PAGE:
- OIL & GAS
The "job creator" bills passed by the House of Representatives along party lines late last year will do serious damage to the government's ability to protect Americans through "sensible rules and protections," according to a blog post on The Hill, an online source of information about Congress and business.
Entitled, "Killing regulations endangers jobs and workers" the post by Anastasia Christman and Christine Owens of the National Employment Law Project said the bills' supporters claim that reducing regulations will lead to increased hiring are false.
"Accepting cuts in safety and fairness won’t get us more jobs, it will just make the jobs we already have worse," they write.
"Government regulation isn’t the problem, even according to business itself. Only 13 percent of employers identify regulation as the biggest problem they face, according to both the Small Business Majority and the National Federation of Independent Businesses. Government data on mass layoffs shows that employers blamed regulations for only 0.3 percent of dismissals."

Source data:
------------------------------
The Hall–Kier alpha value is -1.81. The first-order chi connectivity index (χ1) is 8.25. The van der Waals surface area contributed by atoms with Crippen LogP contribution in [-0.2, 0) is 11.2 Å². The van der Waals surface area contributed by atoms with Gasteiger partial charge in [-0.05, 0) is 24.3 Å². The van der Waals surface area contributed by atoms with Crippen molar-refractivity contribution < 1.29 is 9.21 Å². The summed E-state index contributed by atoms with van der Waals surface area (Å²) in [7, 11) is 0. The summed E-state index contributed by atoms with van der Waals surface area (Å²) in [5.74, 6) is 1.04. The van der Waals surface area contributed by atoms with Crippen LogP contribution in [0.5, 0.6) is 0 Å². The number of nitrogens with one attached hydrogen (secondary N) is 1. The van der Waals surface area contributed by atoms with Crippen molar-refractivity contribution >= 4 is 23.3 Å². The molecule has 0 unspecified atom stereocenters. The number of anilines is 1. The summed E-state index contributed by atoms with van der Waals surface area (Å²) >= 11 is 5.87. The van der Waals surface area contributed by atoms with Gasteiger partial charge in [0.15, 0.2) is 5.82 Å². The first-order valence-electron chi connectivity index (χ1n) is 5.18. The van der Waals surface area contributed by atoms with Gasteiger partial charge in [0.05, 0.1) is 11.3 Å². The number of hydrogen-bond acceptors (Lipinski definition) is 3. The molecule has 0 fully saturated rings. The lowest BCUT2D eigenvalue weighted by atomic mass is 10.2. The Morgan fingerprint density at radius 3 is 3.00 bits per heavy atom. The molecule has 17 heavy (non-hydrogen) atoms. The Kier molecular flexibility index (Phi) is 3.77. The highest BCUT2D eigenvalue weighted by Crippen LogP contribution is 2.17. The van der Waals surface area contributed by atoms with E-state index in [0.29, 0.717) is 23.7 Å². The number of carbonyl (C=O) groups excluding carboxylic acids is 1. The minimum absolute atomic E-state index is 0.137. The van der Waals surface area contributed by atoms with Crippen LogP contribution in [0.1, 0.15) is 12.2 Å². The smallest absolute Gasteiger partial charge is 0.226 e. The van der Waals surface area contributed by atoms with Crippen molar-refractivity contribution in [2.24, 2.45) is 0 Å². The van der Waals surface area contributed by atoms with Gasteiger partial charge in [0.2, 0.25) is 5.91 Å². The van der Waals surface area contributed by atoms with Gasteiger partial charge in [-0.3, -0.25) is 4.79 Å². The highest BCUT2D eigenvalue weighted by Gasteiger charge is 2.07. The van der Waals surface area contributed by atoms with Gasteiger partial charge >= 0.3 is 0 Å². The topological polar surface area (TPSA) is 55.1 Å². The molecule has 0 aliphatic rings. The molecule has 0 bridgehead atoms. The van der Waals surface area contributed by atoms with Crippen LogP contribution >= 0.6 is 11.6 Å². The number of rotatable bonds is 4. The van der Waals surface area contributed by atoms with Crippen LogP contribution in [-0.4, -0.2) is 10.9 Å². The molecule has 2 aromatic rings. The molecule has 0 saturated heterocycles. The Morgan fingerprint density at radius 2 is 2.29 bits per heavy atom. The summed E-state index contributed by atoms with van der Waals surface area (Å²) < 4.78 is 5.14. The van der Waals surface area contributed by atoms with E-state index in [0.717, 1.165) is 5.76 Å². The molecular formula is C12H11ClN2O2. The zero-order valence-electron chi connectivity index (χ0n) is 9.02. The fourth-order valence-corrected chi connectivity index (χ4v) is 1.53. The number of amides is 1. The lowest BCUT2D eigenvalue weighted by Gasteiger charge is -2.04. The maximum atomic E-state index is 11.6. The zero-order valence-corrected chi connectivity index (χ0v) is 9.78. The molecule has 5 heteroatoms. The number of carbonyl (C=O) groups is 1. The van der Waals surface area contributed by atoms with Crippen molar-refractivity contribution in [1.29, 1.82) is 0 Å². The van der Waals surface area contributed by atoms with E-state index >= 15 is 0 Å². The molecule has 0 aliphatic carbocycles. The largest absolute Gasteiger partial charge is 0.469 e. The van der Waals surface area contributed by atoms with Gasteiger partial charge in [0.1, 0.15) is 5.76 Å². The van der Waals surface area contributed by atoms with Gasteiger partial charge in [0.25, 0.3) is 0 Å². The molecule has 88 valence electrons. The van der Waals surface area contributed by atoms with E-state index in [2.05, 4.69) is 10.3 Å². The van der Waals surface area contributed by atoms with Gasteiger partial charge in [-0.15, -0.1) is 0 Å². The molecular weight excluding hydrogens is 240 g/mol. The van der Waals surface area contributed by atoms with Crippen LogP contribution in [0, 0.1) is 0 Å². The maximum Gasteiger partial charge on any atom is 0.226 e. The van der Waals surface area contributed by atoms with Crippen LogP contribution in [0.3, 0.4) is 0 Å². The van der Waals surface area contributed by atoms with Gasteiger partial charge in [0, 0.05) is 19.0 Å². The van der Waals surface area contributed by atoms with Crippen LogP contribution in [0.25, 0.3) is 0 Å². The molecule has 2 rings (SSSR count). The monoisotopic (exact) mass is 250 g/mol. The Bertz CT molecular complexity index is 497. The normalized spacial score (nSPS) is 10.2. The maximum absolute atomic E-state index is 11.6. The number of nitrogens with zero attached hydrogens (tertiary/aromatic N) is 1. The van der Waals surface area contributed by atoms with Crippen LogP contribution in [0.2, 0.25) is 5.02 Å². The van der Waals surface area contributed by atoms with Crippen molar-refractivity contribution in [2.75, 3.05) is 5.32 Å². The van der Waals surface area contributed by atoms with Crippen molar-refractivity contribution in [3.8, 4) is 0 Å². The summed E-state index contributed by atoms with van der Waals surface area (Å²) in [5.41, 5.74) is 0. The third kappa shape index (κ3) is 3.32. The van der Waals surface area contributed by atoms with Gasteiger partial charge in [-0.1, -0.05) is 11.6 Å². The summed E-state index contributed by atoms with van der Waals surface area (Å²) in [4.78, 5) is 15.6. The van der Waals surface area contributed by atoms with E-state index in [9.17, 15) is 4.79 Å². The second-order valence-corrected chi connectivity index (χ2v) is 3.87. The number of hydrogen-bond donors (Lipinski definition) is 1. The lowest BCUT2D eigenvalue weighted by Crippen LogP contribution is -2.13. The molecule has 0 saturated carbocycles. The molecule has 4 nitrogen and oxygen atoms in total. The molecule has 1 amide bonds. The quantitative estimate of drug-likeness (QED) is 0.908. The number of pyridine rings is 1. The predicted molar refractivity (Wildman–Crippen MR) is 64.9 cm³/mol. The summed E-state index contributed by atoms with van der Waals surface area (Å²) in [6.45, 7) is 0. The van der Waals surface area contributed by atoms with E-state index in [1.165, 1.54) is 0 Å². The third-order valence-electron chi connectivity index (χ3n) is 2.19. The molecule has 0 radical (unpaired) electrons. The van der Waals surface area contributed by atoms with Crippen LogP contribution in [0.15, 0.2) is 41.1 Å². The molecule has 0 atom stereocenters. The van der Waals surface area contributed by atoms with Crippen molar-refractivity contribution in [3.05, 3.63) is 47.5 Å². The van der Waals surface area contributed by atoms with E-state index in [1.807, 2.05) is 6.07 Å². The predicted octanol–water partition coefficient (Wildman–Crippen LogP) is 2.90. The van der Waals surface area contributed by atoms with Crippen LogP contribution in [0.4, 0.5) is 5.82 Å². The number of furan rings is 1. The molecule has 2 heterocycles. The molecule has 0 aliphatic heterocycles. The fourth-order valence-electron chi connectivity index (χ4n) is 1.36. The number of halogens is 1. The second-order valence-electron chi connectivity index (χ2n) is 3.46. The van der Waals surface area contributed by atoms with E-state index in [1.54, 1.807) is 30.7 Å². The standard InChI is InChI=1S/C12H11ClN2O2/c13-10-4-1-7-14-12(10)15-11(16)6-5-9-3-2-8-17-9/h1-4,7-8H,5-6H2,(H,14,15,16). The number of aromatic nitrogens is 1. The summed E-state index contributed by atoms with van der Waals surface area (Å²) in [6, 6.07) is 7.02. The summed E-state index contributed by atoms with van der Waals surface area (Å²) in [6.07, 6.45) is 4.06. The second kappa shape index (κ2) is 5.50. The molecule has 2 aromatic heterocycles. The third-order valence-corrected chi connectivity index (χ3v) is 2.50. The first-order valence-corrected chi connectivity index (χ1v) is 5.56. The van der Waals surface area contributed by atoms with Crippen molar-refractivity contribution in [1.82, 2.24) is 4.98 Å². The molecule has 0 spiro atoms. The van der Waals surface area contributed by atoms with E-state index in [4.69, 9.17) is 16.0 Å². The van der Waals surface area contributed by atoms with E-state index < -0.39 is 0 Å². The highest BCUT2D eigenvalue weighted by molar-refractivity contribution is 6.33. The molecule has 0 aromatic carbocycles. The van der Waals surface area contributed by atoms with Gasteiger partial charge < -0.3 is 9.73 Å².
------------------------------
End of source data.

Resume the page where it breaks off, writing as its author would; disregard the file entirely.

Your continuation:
The two said that federal protections keep workers safe, although they conceded that 4,500 workers were killed on the job in 2010.
"Imagine how much worse that number would be if we allowed these bills to eviscerate our workplace safety rules. The sad truth, borne out by experience, is that we cannot depend on corporate self-policing or the market to keep workers safe."
When workers are injured or killed because profit is given a higher priority than safety, it is a "fundamental role" of government to hold corporate lawbreakers accountable.
"As a nation, we decided long ago that we weren’t willing to sacrifice worker safety, fairness on the job, or the sanctity of human life for the promise (often specious) of jobs."
Christman and Owens charge some legislators with using the economy as a reason to re-introduce "tired and largely discredited arguments in order to impose a regime that Americans long ago rejected. When Congress returns to Washington D.C. next week, it needs to stop peddling its anti-safeguard snake oil and start putting America back to work."
Anastasia Christman is senior policy analyst, and Christine Owens is executive director, with the National Employment Law Project in Washington, D.C.
Click here to read the complete blog post.